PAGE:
Back in May, an important press release apparently got upstaged by other events, or simply slipped beneath the radar. It was a land-conservation story of significance. There are a lot of organizational names, big words and capitalizations connected to this press release, which may partly explain the lack of “public buzz.”

Here is the upshot of the press release. Please pay attention.

“A collaborative effort between The Conservation Fund, The Nature Conservancy, Maine Coast Heritage Trust, New England Forestry Foundation, Blue Hill Heritage Trust, and Downeast Salmon Federation will provide opportunities to conserve more than 17,000 acres of forestland to protect wildlife habitat, ensure future recreational access and support the economies of nearby coastal communities.

The Maine Coastal Forest Partnership celebrated a major milestone with The Conservation Fund’s purchase of 17,881 acres in Hancock and Washington Counties on May 1. The fund’s acquisition provides the time and opportunity to secure funding to permanently conserve large, ecologically important forestland.”

Boiled down, here is what happened. In order to preserve this country’s last remaining undeveloped, unfragmented coastal forests in Downeast Maine, The Conservation Fund (a national organization) purchased 17,000 acres from a private landowner while it was still “on the block.” Three separate Downeast land conservation organizations will now engage in fund-raising activities in order to reimburse The Conservation Fund for its outlay. Here’s how the press release explains it:

“Composed of three distinct properties, the lands will ultimately be conveyed to local conservation partners for perpetual protection and management. The partners now turn their collective attention to raising the funds to complete their acquisitions.

The 13,799-acre Spring River-Narraguagus Forest property in Hancock County will be acquired by The Nature Conservancy.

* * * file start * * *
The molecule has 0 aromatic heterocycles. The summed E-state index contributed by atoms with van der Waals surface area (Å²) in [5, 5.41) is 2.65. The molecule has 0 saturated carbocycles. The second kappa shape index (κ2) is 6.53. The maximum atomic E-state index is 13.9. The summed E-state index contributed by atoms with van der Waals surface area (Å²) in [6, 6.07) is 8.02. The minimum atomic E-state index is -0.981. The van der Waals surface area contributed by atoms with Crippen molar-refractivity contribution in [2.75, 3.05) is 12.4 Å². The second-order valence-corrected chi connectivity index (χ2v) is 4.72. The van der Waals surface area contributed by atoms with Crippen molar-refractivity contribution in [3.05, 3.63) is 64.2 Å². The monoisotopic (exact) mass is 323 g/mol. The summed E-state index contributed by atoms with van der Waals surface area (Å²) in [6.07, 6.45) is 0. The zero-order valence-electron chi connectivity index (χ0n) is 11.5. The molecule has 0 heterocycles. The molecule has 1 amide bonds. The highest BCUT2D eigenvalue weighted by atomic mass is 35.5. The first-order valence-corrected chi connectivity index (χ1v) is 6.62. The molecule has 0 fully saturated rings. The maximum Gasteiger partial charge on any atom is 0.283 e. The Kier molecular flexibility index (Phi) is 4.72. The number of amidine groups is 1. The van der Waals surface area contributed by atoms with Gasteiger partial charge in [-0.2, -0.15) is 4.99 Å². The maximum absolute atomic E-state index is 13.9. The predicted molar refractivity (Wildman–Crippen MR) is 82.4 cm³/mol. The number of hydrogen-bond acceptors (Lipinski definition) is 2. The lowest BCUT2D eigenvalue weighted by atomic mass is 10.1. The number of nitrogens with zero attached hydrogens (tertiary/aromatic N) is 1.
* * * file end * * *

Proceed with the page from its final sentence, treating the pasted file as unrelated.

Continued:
The 2,070-acre Venture Brook Forest property in Washington County will be acquired by the New England Forestry Foundation.

The 2,012-acre Meadowbrook Forest property in Hancock County will be acquired by Blue Hill Heritage Trust.

Contrary to popular belief, and according to The Conservation Fund spokesman Tom Duffus, these conserved lands will not be taken off the tax rolls, they will not be closed to traditional recreational use, and with the exception of the ecological reserve parcels, many of these lands will be subject to responsible, sustainable logging practices.

Although all of the parcels are significant conservation acquisitions, the Spring River- Narraguagus Forest purchase is the crown jewel, so to speak. It comprises 14,000 acres that is just north of another jewel, the Spring River Preserve and the Donnell Pond Unit managed by the Bureau of Public Lands.

Collectively calling itself the Maine Coastal Forest Partnership, this land conservation coalition deserves our appreciation for their vision, teamwork and dedication, which will protect a precious coastal Maine wilderness area for many generations to come.

The author is editor of the Northwoods Sporting Journal. He is also a Maine guide and host of a weekly radio program, “Maine Outdoors,” heard at 7 p.m. Sundays on The Voice of Maine News-Talk Network. He has authored three books; online purchase information is available at

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